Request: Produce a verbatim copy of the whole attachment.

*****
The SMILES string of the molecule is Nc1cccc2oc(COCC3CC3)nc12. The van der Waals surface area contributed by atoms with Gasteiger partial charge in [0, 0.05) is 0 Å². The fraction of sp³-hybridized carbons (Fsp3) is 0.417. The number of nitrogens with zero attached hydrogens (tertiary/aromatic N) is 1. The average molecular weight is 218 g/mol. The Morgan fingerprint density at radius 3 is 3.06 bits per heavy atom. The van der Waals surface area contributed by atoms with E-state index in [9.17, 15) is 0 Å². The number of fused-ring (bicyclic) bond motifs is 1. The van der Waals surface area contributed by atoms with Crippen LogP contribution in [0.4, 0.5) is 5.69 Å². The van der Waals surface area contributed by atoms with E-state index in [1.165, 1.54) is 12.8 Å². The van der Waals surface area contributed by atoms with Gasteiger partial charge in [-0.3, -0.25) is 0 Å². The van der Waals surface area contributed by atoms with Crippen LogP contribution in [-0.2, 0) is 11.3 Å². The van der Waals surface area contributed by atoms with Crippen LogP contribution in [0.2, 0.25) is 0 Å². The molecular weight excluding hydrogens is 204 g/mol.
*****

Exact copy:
The SMILES string of the molecule is Nc1cccc2oc(COCC3CC3)nc12. The van der Waals surface area contributed by atoms with Gasteiger partial charge in [0, 0.05) is 0 Å². The fraction of sp³-hybridized carbons (Fsp3) is 0.417. The number of nitrogens with zero attached hydrogens (tertiary/aromatic N) is 1. The average molecular weight is 218 g/mol. The Morgan fingerprint density at radius 3 is 3.06 bits per heavy atom. The van der Waals surface area contributed by atoms with E-state index in [9.17, 15) is 0 Å². The number of fused-ring (bicyclic) bond motifs is 1. The van der Waals surface area contributed by atoms with Crippen LogP contribution in [0.4, 0.5) is 5.69 Å². The van der Waals surface area contributed by atoms with E-state index in [1.165, 1.54) is 12.8 Å². The van der Waals surface area contributed by atoms with Gasteiger partial charge in [-0.3, -0.25) is 0 Å². The van der Waals surface area contributed by atoms with Crippen LogP contribution in [-0.2, 0) is 11.3 Å². The van der Waals surface area contributed by atoms with Crippen LogP contribution in [0.2, 0.25) is 0 Å². The molecular weight excluding hydrogens is 204 g/mol.